Michael Danos, 77, a theoretical physicist who invented and patented medical imaging devices, died Aug. 30 at Georgetown University Hospital after a stroke. He lived in Washington.
For 40 years before his federal retirement in 1994, Dr. Danos was a physicist at the National Institute of Standards and Technology and its predecessor agency, the National Bureau of Standards.
He held eight patents in electronics and medical instrumentation, and he was author of five books and more than 160 scientific papers.
Since 1990, he had been a visiting scholar at the University of Chicago.
Dr. Danos was born in Riga, Latvia. His homeland was occupied initially by the Soviet Union and then by Germany during World War II.
He avoided conscription by the Latvian, Soviet and German armies and he studied electrical engineering in Riga and later Dresden, Germany, during the war.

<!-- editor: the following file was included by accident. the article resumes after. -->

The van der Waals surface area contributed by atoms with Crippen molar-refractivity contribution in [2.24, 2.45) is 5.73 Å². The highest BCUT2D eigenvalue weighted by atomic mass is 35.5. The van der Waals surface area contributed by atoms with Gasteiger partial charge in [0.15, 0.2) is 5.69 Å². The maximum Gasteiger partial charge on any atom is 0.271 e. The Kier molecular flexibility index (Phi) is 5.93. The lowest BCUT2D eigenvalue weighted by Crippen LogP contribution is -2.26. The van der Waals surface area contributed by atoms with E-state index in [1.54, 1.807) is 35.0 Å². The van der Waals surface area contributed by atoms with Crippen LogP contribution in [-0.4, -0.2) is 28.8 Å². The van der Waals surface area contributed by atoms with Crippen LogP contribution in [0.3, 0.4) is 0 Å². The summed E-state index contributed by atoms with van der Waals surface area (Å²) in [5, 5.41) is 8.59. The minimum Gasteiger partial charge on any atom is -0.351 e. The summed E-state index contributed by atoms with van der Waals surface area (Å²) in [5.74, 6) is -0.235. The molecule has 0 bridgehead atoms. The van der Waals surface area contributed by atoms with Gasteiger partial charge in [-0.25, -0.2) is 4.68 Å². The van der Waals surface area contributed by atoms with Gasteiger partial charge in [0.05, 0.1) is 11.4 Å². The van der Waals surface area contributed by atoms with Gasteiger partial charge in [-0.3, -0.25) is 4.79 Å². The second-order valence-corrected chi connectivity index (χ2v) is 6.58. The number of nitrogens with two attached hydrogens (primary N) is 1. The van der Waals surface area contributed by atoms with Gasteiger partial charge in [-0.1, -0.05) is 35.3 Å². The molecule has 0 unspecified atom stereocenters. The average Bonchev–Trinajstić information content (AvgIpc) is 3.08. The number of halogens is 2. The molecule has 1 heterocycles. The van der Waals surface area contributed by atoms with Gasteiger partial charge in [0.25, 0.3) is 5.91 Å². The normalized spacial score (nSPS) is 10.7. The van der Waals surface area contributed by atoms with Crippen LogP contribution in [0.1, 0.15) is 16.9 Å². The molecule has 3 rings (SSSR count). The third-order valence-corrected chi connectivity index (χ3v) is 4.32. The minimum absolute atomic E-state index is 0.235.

After the war, while living in a displacement camp in Hannover, Germany, he received a master's degree in electrical engineering at the University of Hannover. He received a doctorate in physics at the University of Heidelberg.
He then came to the United States, and from 1952 to 1954, he was a postdoctoral research associate at Columbia University. In 1954 he moved to Washington and joined the staff of what then was the National Bureau of Standards.
In the 1970s and 1980s, Dr. Danos's work included relativistic heavy ions.
This work became an important element in the development of the billion-dollar heavy-ion collider being commissioned at Brookhaven National Laboratory on Long Island, N.Y.
In the early 1990s, while on the staff at the National Institute of Standards and Technology, Dr. Danos founded Rayex Co. in Gaithersburg, where he developed high-power X-ray tubes for medical imaging and industrial radiology.
His marriages to Helga Danos and Victoria Danos ended in divorce.
Survivors include his wife, Sheila Fitzpatrick of Washington and Chicago; two daughters from his first marriage, Johanna Danos of Ellicott City and Tamara Danos of Costa Mesa, Calif.; a son of his second marriage, Arpad Danos of Chicago; two brothers; and two grandchildren.